Goldman Sachs, JPMorgan, Morgan Stanley: bankers' travails
The season of banks' second quarter results is nearly upon us, starting with JPMorgan, Citi and Wells Fargo this Friday. For investment bankers, it will mostly not be pretty. But for M&A bankers especially, it could be very ugly.
Dick Bove, the veteran US banking analyst, says M&A bankers at leading American banks have had a truly terrible second quarter. He thinks year-on-year revenues in M&A at leading US investment banks were down 54% year-on-year in Q2. At universal banks, he thinks they were down 60%.
Bove says some banks' M&A bankers did better than others (Goldman Sachs, Bank of America), but no M&A bankers did well.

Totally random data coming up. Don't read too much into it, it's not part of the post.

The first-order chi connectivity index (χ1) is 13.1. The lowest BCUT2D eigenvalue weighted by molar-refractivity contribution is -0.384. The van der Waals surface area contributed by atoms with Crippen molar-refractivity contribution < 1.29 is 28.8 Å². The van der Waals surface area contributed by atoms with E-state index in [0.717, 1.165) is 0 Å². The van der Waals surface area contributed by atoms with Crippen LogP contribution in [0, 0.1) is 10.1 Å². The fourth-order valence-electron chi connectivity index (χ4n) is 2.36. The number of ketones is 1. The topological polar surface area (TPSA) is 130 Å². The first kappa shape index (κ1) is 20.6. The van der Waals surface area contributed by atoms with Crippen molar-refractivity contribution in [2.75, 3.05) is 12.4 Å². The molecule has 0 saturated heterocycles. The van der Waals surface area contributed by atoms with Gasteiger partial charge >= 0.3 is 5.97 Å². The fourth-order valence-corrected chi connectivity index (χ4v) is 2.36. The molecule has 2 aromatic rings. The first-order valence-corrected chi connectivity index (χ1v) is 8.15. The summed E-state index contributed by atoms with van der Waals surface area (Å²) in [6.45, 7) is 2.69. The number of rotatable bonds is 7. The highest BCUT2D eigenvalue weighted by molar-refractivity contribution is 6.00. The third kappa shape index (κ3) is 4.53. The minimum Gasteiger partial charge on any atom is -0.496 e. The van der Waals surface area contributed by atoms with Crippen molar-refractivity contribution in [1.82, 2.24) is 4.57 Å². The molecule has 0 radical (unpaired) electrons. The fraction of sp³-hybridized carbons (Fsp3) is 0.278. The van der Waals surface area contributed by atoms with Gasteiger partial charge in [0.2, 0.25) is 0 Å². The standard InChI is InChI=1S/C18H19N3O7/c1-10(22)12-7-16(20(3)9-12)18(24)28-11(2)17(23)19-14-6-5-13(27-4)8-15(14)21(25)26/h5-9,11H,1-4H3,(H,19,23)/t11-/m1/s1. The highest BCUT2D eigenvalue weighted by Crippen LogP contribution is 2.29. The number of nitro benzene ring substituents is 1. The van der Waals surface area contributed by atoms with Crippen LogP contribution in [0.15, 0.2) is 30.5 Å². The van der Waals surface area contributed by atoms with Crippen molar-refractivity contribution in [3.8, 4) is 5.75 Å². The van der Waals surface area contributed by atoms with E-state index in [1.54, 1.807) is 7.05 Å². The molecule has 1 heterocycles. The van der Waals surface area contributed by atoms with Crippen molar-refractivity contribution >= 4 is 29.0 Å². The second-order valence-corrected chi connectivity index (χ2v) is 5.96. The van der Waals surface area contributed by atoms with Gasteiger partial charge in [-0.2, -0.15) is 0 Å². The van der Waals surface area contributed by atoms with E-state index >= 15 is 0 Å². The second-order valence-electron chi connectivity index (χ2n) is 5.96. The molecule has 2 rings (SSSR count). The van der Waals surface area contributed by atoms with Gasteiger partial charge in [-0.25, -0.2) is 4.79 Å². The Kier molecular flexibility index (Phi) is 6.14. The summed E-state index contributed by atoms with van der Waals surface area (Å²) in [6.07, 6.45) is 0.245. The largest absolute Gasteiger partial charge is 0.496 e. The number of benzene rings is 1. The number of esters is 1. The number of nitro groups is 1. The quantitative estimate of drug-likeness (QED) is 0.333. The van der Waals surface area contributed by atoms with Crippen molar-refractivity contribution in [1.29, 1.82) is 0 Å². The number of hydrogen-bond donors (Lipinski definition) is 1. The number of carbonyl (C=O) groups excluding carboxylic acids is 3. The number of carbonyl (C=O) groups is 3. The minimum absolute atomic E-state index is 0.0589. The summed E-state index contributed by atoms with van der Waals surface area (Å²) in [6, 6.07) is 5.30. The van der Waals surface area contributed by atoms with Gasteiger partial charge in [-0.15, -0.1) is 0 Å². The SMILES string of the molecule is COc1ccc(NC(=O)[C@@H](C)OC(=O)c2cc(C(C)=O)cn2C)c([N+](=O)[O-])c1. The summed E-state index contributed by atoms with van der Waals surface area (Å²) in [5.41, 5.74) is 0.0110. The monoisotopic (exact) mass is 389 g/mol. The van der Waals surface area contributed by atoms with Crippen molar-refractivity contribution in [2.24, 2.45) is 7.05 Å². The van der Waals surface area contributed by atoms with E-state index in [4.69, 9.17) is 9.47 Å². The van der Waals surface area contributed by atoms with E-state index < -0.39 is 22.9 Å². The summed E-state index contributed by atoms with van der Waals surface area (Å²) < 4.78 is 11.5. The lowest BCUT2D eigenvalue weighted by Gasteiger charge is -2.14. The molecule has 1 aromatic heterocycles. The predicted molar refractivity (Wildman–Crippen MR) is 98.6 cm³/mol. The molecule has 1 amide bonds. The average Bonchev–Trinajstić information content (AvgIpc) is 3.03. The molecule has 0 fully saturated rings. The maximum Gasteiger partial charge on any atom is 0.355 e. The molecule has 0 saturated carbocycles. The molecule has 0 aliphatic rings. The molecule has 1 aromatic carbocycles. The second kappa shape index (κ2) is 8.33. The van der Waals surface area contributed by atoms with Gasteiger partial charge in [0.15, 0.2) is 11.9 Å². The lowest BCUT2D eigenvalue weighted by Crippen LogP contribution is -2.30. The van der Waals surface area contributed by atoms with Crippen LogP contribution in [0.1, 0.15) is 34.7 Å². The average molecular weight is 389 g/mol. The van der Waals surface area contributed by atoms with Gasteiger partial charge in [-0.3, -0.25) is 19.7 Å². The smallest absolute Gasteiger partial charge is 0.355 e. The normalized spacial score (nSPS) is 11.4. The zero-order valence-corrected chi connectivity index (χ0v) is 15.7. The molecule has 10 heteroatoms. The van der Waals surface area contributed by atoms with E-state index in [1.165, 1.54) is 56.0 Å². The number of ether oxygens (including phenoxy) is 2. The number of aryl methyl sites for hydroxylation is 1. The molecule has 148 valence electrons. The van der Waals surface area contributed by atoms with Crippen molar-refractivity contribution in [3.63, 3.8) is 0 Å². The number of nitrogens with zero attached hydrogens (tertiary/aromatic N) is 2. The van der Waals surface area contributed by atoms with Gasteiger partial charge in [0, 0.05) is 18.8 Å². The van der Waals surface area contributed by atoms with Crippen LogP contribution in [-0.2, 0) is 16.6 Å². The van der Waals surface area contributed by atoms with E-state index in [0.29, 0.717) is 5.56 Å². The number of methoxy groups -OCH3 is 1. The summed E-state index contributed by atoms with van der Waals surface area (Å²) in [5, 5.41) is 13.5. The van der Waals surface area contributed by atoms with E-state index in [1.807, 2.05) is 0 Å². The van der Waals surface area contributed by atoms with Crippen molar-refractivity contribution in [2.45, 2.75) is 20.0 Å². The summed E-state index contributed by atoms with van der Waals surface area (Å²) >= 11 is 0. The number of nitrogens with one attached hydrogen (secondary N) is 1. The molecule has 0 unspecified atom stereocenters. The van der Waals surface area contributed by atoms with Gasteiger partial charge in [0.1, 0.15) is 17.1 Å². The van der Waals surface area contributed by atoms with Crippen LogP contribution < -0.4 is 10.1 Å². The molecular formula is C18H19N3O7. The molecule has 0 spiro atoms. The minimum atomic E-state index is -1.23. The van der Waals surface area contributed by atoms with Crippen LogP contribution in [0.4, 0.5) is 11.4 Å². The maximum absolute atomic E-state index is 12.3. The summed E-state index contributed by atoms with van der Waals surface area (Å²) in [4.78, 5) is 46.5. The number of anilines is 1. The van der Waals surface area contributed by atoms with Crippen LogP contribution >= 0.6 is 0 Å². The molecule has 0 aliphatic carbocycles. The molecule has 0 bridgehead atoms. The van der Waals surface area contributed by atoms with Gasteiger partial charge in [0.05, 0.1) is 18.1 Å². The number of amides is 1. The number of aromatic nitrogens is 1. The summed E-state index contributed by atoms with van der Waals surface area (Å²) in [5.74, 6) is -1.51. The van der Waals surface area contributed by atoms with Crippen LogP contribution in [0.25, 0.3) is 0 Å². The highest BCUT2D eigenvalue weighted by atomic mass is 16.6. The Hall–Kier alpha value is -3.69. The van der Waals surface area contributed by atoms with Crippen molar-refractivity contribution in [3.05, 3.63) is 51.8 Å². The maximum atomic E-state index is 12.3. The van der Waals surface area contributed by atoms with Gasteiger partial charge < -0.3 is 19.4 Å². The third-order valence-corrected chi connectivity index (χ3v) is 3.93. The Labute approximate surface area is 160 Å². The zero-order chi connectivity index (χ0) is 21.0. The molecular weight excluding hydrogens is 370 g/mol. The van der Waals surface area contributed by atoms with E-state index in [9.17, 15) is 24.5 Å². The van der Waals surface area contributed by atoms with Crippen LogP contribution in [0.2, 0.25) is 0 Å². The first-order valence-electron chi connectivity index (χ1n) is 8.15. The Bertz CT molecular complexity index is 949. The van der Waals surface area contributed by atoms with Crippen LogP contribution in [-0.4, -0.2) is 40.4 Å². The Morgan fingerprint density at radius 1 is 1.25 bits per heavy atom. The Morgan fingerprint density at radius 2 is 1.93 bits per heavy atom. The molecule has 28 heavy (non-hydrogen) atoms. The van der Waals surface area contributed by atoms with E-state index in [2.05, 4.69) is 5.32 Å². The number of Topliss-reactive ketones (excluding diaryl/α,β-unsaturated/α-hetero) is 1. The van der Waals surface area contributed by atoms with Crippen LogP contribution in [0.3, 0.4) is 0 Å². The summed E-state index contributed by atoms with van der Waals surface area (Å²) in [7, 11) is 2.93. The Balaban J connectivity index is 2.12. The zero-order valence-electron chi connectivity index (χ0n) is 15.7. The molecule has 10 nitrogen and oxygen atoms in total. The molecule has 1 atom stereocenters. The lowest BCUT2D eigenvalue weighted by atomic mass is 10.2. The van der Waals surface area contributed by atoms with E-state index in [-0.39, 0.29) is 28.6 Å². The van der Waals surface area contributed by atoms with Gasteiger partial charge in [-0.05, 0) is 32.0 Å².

How is it, then, that M&A bankers have been making ebullient statements about their pipelines? This is partly because it's in M&A bankers' DNA to do this, but also because things genuinely are better than they were a few months' ago. Bove's quarter-on-quarter charts are looking far more promising, particularly at Bank of America and Morgan Stanley. M&A bankers there will be hoping that the recent recovery will be sufficient to create a stay of execution. JPMorgan's M&A bankers might have a harder time selling this story.
Away from M&A, Bove says US equity capital markets (ECM) bankers had the finest time in the second quarter. US debt capital markets (DCM) bankers focused on high yield issuance had the second finest. But you probably didn't want to be a banker working on leveraged loans or debt capital markets in Asia.
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